Infringement of franchisee’s exclusivity rights: franchisor liable

Franchise agreements often contain exclusivity provisions that give franchisees the exclusive right to operate a business in a specific area in accordance with the franchise formula of the franchisor. Such provisions prohibit the franchisor from permitting others to use the franchise formula in the exclusive territory.
Recently, in preliminary relief proceedings (see District Court of Gelderland, 9 September 2016, ECLI:NL:RBGEL:2016:5311), litigation was brought about the consequences of a violation of the franchisee’s exclusivity right. The franchisor had entered into a franchise agreement with a franchisee (hereinafter referred to as franchisee A) who was entitled on that basis to apply the formula within a radius of 5 kilometers around the franchisee’s place of business for the duration of the franchise agreement.

Despite the agreed exclusivity, the franchisor had nevertheless concluded a franchise agreement with another franchisee (hereinafter: franchisee B) who was located at a distance of 4.65 kilometers as the crow flies. After franchisee A confronted the franchisor about this, the franchisor wrongly stated that the franchise agreement with franchisee B was concluded before the franchise agreement with franchisee A and that therefore franchisee B would have the oldest right.

However, the court in preliminary relief proceedings did not follow the franchisor’s argument and ruled that the franchisor was obliged to comply with the exclusivity provision of franchisee A. It was established in the proceedings that A had concluded a franchise agreement before B. However, according to the judge in preliminary relief proceedings, it is not relevant which agreement was entered into first, since there is no hierarchy under the law of obligations with regard to the rights that the two franchisees can derive from the franchise agreement against the franchisor. The franchisor is therefore obliged towards both franchisees to comply with the franchise agreement.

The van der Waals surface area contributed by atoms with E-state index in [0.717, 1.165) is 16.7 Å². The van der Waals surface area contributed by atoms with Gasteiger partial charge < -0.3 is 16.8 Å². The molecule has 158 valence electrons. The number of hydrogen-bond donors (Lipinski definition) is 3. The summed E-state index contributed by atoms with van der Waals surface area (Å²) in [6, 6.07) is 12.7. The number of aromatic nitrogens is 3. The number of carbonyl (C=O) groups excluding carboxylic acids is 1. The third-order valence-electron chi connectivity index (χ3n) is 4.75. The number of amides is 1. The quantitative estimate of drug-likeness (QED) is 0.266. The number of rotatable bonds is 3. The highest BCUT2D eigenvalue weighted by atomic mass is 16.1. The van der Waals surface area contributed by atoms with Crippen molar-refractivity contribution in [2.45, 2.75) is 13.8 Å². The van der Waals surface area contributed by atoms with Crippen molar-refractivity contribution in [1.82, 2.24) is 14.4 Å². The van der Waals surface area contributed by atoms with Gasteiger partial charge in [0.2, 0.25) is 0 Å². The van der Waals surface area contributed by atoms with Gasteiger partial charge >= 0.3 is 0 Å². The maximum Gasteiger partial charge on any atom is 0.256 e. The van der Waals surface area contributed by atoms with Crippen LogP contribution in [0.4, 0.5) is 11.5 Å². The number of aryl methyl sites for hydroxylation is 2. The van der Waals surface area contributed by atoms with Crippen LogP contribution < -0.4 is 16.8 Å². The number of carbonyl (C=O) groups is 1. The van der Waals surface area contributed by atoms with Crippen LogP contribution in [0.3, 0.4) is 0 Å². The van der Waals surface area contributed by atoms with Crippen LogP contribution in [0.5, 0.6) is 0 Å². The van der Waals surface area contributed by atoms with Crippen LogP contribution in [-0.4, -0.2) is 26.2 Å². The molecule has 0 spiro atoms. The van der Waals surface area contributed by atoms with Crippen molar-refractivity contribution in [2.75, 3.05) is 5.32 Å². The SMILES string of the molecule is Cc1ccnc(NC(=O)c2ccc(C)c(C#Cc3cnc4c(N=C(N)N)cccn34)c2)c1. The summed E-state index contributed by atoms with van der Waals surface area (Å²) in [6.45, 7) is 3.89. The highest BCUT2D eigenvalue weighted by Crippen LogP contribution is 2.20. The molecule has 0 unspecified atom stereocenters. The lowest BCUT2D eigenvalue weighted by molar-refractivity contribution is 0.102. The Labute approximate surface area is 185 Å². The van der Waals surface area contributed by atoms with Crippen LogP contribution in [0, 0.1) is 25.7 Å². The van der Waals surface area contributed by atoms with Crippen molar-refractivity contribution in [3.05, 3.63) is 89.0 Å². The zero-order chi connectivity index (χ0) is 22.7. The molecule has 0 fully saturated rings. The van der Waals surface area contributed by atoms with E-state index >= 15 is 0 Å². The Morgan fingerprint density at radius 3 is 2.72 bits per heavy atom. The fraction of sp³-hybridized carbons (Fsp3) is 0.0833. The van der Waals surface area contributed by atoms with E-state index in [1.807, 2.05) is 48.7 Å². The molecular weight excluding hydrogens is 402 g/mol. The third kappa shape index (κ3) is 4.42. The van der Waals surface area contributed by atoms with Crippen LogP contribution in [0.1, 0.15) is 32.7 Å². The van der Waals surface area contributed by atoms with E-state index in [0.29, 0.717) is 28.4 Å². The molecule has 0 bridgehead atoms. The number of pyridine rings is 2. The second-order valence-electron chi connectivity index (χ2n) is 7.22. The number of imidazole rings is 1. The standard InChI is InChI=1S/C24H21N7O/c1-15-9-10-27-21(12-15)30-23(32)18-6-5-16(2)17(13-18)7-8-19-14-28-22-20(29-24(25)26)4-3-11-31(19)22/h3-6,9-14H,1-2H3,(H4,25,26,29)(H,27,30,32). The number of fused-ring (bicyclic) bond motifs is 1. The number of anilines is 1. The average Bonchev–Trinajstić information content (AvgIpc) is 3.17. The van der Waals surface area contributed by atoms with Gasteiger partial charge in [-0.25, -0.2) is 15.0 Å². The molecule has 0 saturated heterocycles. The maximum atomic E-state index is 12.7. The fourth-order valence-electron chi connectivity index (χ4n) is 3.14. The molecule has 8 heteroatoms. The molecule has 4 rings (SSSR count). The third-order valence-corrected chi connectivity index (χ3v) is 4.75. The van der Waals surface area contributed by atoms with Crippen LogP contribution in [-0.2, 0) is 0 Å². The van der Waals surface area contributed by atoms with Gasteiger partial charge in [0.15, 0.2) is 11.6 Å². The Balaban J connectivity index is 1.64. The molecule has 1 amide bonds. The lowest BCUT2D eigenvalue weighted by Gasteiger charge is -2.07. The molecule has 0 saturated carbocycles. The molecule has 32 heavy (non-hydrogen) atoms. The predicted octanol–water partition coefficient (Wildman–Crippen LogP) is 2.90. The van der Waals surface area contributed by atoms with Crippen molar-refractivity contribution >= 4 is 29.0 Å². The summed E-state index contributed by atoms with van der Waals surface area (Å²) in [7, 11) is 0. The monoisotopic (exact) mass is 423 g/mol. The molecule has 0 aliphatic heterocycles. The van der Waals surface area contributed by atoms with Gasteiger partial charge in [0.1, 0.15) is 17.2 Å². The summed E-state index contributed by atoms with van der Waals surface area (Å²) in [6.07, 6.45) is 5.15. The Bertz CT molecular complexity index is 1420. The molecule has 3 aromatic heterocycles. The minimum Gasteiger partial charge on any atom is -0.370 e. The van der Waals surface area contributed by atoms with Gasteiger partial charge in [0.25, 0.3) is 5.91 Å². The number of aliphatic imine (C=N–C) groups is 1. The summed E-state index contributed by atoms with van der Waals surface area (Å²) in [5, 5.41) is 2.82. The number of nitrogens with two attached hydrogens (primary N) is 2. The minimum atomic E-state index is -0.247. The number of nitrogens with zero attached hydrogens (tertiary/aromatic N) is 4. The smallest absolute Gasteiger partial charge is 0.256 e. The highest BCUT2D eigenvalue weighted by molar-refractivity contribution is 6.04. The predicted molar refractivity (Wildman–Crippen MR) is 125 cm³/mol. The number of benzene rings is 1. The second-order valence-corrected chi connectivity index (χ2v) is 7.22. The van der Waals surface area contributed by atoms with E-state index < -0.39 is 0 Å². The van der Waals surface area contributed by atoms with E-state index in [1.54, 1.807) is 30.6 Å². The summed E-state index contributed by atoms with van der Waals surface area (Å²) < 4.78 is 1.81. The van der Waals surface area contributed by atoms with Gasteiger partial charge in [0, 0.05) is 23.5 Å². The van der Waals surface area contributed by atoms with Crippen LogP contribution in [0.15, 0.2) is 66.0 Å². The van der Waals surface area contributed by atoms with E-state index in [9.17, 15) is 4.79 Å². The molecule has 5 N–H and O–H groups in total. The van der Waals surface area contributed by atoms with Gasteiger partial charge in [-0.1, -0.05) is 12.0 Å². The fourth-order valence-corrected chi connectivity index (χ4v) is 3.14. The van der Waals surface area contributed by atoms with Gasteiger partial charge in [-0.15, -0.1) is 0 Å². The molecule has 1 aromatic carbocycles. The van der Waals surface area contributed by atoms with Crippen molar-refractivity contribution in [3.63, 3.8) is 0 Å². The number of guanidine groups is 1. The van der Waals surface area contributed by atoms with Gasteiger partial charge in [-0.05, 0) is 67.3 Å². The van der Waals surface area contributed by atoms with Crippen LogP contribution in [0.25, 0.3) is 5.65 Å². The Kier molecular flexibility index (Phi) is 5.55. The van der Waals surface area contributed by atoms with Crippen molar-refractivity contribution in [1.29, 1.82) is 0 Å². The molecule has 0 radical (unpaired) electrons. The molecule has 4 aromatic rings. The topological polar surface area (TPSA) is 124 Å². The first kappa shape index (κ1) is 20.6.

The conclusion that the judge in preliminary relief proceedings then draws from this is that the franchisor must cease the performance of the franchise agreement with franchisee B within two days. According to the judge in preliminary relief proceedings, the fact that the franchisor may become liable to pay damages to franchisee B as a result is a circumstance that must be borne by the franchisor.

Of course, a franchisor cannot grant the same right twice in respect of the same territory. He cannot grant the exclusivity right that has already been granted again. The franchisee with the oldest exclusivity right can demand successful performance, but the second franchisee will be able to claim (substantial) compensation.

The Dutch Franchise Code (NFC) requires that the area of ​​exclusivity is inviolable. A franchisee can therefore also make use of this in the future.

mr.  DL van Dam – Franchise lawyer

Ludwig & Van Dam Franchise attorneys, franchise legal advice.
Do you want to respond? Go to vandam@ludwigvandam.nl

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